Monday, 26 June 2017 21:38

REVIEW: OSVR HDK2 VR Headset (Hardware)

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Virtual Reality seems to be big business these days with no signs of slowing down anytime soon. There are already a few VR headsets on the market, such as the VIVE, Oculus RIFT and PlayStation VR, the main issue with all these consumer headsets is the price, they're all pretty expensive, but Razer have bridged that gap by releasing the HDK2 headset powered by OSVR which provides VR to the masses at a budget price.

So what is OSVR? OSVR is an open source VR platform that gives you the freedom to combine different brands of head mounted displays and controllers so that players can experience VR without limits, and the OSVR HDK2 VR headset is fully OSVR supported.

Now, the HDK2 kit is more or less aimed toward the hack & developer community, but don’t let that scare you off because you are provided with the fancy new “HDK Windows Installer” which is more consumer friendly. Now, on saying that, I didn’t find the HDK2 entirely plug & play perfect. While I got everything up and running quite quickly, I did have some issues getting it to work within SteamVR itself. After a quick google search I found I needed a few files to copy over into the Steam client and away I went. Steam found the headset correctly and everything started working perfectly.

vr ready devices

Being Open Source (OSVR) the VR community such as GitHub have already started patching and modding games in SteamVR and even Oculus exclusive games. Being OSVR, you’ll even have the choice of controller combinations that’s supported such as Leap Motion, VIVE wands, RIFT motion controller, Playstation Move Controllers and of course the Razer Hydra. If you’re not ready to fork out for some motion controllers, that’s OK, there is still plenty of games on SteamVR that don’t require them.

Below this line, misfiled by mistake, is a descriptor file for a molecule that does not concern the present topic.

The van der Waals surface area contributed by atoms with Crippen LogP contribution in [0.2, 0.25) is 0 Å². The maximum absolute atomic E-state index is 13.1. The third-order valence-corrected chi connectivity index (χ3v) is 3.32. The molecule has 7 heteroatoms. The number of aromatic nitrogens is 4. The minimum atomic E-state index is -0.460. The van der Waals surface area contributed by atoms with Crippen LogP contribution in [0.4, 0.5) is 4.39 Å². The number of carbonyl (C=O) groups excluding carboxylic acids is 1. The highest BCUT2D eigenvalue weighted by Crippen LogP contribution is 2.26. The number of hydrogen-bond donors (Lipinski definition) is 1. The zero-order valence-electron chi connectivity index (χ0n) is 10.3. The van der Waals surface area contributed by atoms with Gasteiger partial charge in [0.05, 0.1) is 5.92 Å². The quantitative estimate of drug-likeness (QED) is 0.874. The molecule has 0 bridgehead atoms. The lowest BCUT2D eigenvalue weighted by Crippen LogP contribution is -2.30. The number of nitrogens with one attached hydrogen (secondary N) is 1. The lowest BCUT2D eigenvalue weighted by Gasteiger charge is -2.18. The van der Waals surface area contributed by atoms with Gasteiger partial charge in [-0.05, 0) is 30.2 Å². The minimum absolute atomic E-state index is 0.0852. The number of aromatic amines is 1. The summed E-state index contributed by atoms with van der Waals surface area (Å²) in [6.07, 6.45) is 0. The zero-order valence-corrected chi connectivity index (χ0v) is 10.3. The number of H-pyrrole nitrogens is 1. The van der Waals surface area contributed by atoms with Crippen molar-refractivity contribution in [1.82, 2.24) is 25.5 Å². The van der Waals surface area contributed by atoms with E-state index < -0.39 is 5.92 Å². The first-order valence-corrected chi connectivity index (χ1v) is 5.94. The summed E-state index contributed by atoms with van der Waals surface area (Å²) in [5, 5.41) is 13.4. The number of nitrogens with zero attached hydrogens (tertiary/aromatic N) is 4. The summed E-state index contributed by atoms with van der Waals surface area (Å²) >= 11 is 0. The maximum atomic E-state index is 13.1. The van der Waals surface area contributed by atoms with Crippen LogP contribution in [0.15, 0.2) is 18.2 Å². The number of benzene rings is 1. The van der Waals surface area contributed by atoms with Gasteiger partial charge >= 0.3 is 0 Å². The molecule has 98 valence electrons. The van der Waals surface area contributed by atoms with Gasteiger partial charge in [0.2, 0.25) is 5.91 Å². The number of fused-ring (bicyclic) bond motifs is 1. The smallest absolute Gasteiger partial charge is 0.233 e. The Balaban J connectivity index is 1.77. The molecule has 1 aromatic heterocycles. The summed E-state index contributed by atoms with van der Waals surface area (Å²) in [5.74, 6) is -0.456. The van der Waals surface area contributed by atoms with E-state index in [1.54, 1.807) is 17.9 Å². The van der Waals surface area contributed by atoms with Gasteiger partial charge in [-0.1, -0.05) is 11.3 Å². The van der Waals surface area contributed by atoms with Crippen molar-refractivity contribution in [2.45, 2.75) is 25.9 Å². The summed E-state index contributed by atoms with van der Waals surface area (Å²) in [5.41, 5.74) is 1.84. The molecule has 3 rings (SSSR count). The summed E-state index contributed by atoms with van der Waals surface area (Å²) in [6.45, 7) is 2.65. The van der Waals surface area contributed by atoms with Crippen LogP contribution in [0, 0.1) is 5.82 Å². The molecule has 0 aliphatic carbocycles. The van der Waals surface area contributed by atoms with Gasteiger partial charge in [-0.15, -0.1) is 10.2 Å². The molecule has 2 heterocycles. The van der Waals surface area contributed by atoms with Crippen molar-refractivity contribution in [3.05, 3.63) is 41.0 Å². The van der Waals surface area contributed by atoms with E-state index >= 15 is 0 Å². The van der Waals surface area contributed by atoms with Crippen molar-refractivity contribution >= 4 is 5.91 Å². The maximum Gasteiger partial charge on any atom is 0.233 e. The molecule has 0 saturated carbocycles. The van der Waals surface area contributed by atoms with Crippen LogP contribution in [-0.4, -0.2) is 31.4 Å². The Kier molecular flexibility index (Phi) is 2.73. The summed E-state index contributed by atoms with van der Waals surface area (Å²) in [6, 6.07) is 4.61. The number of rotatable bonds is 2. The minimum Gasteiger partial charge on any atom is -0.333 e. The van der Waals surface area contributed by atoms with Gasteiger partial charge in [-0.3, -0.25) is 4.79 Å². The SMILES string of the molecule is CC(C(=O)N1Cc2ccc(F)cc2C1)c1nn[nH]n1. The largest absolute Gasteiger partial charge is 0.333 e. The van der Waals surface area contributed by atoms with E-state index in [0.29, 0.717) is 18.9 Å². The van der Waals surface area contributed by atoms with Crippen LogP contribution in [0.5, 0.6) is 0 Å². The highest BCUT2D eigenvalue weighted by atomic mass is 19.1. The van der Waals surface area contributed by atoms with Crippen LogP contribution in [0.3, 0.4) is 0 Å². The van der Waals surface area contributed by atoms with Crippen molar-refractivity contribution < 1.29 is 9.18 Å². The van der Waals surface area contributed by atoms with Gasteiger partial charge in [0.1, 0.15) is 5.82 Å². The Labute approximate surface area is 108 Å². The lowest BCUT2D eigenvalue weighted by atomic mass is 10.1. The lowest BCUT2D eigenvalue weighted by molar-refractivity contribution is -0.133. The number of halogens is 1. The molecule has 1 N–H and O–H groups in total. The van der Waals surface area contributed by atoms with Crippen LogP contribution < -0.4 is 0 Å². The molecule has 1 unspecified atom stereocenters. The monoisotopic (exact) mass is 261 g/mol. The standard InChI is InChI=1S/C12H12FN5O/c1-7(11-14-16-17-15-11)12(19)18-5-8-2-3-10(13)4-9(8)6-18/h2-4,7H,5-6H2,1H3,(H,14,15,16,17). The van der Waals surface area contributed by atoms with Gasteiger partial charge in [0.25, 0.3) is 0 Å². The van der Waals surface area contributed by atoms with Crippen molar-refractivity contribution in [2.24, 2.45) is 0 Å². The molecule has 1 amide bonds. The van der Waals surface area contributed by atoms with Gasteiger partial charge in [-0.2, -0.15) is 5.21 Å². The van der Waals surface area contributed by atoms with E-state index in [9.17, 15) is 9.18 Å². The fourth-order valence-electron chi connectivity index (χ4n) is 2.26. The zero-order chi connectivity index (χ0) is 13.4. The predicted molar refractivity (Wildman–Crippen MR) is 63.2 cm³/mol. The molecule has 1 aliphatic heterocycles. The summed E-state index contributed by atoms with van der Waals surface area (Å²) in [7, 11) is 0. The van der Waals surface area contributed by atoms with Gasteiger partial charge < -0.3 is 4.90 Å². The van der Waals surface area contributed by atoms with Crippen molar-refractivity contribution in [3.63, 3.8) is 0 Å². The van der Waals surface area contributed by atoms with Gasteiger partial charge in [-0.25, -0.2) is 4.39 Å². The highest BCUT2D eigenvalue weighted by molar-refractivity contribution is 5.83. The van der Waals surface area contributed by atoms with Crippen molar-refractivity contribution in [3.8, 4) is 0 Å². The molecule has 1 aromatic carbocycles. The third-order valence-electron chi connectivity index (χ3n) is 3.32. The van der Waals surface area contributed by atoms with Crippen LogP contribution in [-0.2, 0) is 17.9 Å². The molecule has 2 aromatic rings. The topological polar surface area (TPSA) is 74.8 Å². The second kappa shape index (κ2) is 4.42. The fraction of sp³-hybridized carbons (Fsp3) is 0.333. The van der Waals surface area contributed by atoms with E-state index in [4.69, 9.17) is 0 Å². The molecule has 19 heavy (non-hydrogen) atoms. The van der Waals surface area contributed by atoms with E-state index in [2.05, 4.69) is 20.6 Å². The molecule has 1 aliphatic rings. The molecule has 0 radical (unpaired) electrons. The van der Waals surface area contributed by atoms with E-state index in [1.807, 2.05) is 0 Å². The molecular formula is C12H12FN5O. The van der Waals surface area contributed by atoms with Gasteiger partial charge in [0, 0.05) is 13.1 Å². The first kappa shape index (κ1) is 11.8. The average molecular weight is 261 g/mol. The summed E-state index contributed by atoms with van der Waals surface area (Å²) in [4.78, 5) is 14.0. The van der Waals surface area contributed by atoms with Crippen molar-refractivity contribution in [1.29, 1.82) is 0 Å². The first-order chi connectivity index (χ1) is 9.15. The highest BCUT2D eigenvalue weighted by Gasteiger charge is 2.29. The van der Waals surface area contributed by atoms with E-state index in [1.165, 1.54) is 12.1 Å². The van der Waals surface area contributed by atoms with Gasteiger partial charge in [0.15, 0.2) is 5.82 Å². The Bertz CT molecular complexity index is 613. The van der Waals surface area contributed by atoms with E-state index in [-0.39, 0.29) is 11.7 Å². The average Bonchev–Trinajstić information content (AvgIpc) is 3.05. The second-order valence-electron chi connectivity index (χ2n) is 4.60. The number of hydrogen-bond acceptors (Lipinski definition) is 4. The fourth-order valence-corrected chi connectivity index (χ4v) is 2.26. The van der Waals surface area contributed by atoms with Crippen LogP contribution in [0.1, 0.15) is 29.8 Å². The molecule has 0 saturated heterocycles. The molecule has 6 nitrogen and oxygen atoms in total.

So, what's new in the latest iteration of the OSVR HDK headset? First up, HDK2 is a large improvement over the previous 1.4 version with specs that are equal to, if not better than say the VIVE and RIFT headsets. The HDK2 display now features 2160 x 1200 441 ppi dual-display as well as improved frame rate of 90hz and is officially supported by NVIDIA. Now I have a AMD card, and I can tell you there is BETA support for AMD users which work very well. I had no issues at all once I got it up and running. The HDK2 has a dual lens design which allows you to change the focus of individual lens on the fly, a great feature for those who wear glasses.
8823085400094Also out of the box, the HDK2 comes with a small IR camera which is used for head tracking. This works by the IR camera reading the hidden LEDs in the headset faceplate. There was no calibration required and I achieved the full 360 degree tracking without any hassles at all with the headset responding to every move very well.

The headset itself I found to be very comfortable to wear. It comes with soft foam padding for around the eyes and a large adjustable strap. I did find that the lens steamed up a little, but nowhere near as bad as they do when i’m playing Playstation VR.

All in all, the OSVR HDK2 is impressive and a cheap option for those that want to start getting into VR. While you’ll still need a minimum spec’d PC for VR ready games, the HDK2 supports most VR titles and is capable of producing the same visual quality as other leading headsets. With the price coming in at half the cost of say the VIVE, those that are in the market for a VR headset, the HDK2 is a no brainer. Also, right now you can pick up the HDK2 from the Razer website for only AU$487.46 after their current 25% deal. 

Minimum Requirements

* Graphics Card: Nvidia GTX970
* Memory: 2GB+ RAM
* Video Output: HDMI 1.3
* Connections: x3 USB 3.0
* OS: Windows 7 SP1 Or Newer, OS X

If you’d like to find out more about the Razer HDK2 VR headset, please visit:       

Additional Info

  • Review Score: 4.5 / 5.0
  • Release Date: Out Now
  • Platform: PC
  • Developer: Razer
  • Publisher: Razer
  • Genre: Hardware
  • URL: